BOOK REVIEW

J. Frank White Academy Students

The latest offering in McFarland’s Contributions to Southern Appalachian Studies series is an insightful look into the life and work of the Dean of Appalachian Literature, James Still, in the book James Still in Interviews, Oral Histories and Memoirs, edited by Ted Olson. Olson has compiled a remarkable collection of essays by some of the most respected and widely recognized names in Appalachian literature, writers who credit Still as their inspiration. Unlike Olson’s 2008 collection on Still for the Contributions series, James Still: Critical Essays on the Dean of Appalachian Literature, this one is less academic in nature and more biographical. The book is divided into two sections. The first section, “Still in His Own Words: Interviews and Oral Histories,” is a compilation of virtually every interview conducted with James Still. Reading the text, rich with Still’s own words, is like having the opportunity to sit down with Mr. Still for a one on one conversation.

In the oral histories and interviews section, Still shares details about his work, his family, and his youth. He talks about his close kinship with the part of Kentucky he called home for so many years and what he loved about the place and its people, and how it affected his writing. In “Pattern of a Writer” by Dean Cadle, Still talks to Cadle over dinner at the Hindman Settlement School about his own writing process. “I’ve got a jillion stories to write,” he says. “I’ll never get them all written.” He tells Cadle about his system of dropping ideas and notes about possible story ideas into folders. “Whenever I see something that appeals to me, I jot it down and drop it in the appropriate folder.”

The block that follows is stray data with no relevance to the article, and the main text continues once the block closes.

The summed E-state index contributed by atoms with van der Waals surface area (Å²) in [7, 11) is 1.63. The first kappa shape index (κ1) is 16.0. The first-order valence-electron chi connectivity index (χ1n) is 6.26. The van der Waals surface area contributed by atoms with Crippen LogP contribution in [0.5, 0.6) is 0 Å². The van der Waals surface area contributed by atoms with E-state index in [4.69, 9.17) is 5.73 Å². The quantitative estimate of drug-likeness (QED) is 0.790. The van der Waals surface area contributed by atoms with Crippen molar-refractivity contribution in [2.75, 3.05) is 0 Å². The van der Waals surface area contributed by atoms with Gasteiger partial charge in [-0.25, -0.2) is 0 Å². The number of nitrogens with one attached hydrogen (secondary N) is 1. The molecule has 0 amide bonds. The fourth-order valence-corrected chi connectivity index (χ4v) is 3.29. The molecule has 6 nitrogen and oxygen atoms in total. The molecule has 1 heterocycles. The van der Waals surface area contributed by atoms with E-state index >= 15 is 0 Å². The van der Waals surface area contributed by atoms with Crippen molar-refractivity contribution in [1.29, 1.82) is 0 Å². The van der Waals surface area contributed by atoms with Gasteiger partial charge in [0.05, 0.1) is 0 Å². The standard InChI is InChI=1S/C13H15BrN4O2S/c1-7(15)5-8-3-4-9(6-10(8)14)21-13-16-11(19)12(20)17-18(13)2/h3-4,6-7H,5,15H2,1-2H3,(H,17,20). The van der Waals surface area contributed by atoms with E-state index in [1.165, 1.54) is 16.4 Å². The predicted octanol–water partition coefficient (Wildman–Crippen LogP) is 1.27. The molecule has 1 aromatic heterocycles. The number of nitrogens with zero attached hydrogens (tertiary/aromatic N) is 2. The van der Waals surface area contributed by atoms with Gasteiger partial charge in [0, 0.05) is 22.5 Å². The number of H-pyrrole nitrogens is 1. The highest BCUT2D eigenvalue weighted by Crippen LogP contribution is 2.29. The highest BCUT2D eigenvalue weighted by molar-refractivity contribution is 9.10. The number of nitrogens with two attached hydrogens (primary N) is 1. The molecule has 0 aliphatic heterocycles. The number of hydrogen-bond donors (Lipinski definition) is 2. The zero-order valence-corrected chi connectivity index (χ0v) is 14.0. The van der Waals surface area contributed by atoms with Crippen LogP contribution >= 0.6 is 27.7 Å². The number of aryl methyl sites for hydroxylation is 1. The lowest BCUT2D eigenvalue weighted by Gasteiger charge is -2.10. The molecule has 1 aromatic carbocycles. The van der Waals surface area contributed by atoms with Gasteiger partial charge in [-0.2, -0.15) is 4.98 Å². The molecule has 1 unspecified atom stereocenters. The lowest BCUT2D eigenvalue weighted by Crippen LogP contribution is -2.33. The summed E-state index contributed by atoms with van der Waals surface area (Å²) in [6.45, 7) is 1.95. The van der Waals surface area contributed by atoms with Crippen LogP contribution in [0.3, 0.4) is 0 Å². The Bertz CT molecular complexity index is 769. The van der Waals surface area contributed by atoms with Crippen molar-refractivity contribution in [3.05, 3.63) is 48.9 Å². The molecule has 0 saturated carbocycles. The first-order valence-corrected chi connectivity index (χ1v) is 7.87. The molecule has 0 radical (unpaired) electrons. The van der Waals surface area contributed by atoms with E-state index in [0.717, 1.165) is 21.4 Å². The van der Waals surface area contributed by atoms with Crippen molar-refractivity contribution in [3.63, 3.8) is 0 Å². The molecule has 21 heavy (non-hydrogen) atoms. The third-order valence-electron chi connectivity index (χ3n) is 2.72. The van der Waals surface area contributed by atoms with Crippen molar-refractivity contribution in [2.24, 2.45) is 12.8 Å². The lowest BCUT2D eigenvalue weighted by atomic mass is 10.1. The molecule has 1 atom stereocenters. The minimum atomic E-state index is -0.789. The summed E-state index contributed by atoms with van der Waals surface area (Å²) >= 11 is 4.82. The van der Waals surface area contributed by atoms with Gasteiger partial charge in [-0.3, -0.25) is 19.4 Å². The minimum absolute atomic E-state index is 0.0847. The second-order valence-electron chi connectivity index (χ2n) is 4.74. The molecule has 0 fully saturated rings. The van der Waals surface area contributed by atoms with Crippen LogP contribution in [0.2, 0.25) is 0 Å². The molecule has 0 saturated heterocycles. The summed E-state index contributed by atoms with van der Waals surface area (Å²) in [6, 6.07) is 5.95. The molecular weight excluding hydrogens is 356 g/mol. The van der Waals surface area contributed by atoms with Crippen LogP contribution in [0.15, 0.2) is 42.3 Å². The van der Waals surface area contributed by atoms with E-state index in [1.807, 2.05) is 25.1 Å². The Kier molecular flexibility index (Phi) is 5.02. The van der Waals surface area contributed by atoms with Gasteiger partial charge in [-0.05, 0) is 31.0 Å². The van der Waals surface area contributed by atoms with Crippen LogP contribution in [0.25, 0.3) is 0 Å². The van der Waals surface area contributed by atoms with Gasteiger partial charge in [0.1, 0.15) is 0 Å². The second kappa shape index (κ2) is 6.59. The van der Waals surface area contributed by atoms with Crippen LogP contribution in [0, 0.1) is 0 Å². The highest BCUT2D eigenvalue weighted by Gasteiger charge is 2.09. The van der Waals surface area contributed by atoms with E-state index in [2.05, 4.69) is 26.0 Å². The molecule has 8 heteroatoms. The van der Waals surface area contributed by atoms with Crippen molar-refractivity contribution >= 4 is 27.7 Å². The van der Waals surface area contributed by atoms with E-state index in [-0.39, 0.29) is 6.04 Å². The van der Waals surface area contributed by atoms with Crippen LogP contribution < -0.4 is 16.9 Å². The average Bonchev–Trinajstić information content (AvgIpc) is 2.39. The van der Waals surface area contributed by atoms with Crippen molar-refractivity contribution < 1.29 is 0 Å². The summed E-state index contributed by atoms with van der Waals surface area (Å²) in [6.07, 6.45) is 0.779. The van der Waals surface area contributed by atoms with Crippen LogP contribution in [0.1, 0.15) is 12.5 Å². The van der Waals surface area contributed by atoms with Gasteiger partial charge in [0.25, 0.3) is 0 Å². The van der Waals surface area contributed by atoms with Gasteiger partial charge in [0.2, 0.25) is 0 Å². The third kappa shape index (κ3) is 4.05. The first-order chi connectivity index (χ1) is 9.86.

Still was certainly not known for seeking recognition or fame for his work. “I don’t think a writer should allow himself to be used to promote his writing,” he tells Cadle. “My writing speaks for itself. What I wear or have for breakfast or even my opinions have nothing to do with my writing.” Still himself confirms the value of Olson’s meticulous research in collecting material that allows readers to know a little bit more about the man himself.

The authors listed in the table of contents of the second section, “Still on Other People’s Minds: Memoirs,” reads like a who’s who of Appalachian writers. Still’s voice resonates throughout the essays by well-loved writers, such as Jesse Stuart, Lee Smith, Gurney Norman, Silas House, and Jim Wayne Miller. They share what Still has meant to them as writers and his important contribution to raising awareness of the beauty and the significance of Appalachian literature. The titles speak to the reverence and admiration with which these writers remember Mr. Still and his influence: “Green Peppers and a Straw Hat,” “Terrain of the Heart,” “His Side of the Mountains,” “Reflections on Pappy Still.” The essays in this section are personal tributes to a remarkable man whose craft has stood the test of time and who is even today garnering new fans.

In his essay “Remembering James Still,” Silas House writes, “James Still will be remembered for many things. Above all, he will be remembered for his writing. But for those who knew him. . . Still will be remembered for his humanity, for his ongoing discovery.” Ted Olson’s well-researched collection will help ensure that both old and new James Still fans have the opportunity to benefit from his “ongoing discovery.”